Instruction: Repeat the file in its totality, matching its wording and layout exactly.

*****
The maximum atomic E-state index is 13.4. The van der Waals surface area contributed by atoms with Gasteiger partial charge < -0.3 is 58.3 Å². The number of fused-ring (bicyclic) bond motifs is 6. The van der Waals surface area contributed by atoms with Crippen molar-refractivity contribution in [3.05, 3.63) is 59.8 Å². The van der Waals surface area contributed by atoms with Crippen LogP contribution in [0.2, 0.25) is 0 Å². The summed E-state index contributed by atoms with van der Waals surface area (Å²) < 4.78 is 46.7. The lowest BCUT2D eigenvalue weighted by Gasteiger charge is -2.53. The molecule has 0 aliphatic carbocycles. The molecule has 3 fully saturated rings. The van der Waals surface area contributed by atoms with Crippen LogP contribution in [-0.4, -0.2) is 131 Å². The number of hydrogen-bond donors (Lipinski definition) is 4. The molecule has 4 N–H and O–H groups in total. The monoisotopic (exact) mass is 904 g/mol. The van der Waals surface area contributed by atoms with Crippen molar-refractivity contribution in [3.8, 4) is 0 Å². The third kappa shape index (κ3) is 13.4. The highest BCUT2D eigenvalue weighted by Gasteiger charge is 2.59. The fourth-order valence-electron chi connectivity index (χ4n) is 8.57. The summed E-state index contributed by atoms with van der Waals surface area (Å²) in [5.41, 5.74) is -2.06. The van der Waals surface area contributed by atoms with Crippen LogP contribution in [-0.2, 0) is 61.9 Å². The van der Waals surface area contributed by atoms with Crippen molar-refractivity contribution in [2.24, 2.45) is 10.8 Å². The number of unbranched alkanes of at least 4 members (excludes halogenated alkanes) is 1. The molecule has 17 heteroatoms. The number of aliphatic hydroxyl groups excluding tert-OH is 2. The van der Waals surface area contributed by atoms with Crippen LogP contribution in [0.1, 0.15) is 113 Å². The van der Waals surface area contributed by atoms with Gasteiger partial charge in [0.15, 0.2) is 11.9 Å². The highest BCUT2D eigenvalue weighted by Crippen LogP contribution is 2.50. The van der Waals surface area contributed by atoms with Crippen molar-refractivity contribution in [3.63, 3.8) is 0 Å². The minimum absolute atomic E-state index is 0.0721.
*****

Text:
The maximum atomic E-state index is 13.4. The van der Waals surface area contributed by atoms with Gasteiger partial charge < -0.3 is 58.3 Å². The number of fused-ring (bicyclic) bond motifs is 6. The van der Waals surface area contributed by atoms with Crippen molar-refractivity contribution in [3.05, 3.63) is 59.8 Å². The van der Waals surface area contributed by atoms with Crippen LogP contribution in [0.2, 0.25) is 0 Å². The summed E-state index contributed by atoms with van der Waals surface area (Å²) < 4.78 is 46.7. The lowest BCUT2D eigenvalue weighted by Gasteiger charge is -2.53. The molecule has 0 aliphatic carbocycles. The molecule has 3 fully saturated rings. The van der Waals surface area contributed by atoms with Crippen LogP contribution in [-0.4, -0.2) is 131 Å². The number of hydrogen-bond donors (Lipinski definition) is 4. The molecule has 4 N–H and O–H groups in total. The monoisotopic (exact) mass is 904 g/mol. The van der Waals surface area contributed by atoms with Crippen molar-refractivity contribution in [3.8, 4) is 0 Å². The third kappa shape index (κ3) is 13.4. The highest BCUT2D eigenvalue weighted by Gasteiger charge is 2.59. The fourth-order valence-electron chi connectivity index (χ4n) is 8.57. The summed E-state index contributed by atoms with van der Waals surface area (Å²) in [5.41, 5.74) is -2.06. The van der Waals surface area contributed by atoms with Crippen LogP contribution in [-0.2, 0) is 61.9 Å². The van der Waals surface area contributed by atoms with Crippen molar-refractivity contribution in [2.24, 2.45) is 10.8 Å². The number of unbranched alkanes of at least 4 members (excludes halogenated alkanes) is 1. The molecule has 17 heteroatoms. The number of aliphatic hydroxyl groups excluding tert-OH is 2. The van der Waals surface area contributed by atoms with Crippen LogP contribution in [0.1, 0.15) is 113 Å². The van der Waals surface area contributed by atoms with Gasteiger partial charge in [0.15, 0.2) is 11.9 Å². The highest BCUT2D eigenvalue weighted by Crippen LogP contribution is 2.50. The van der Waals surface area contributed by atoms with Crippen molar-refractivity contribution in [3.63, 3.8) is 0 Å². The minimum absolute atomic E-state index is 0.0721.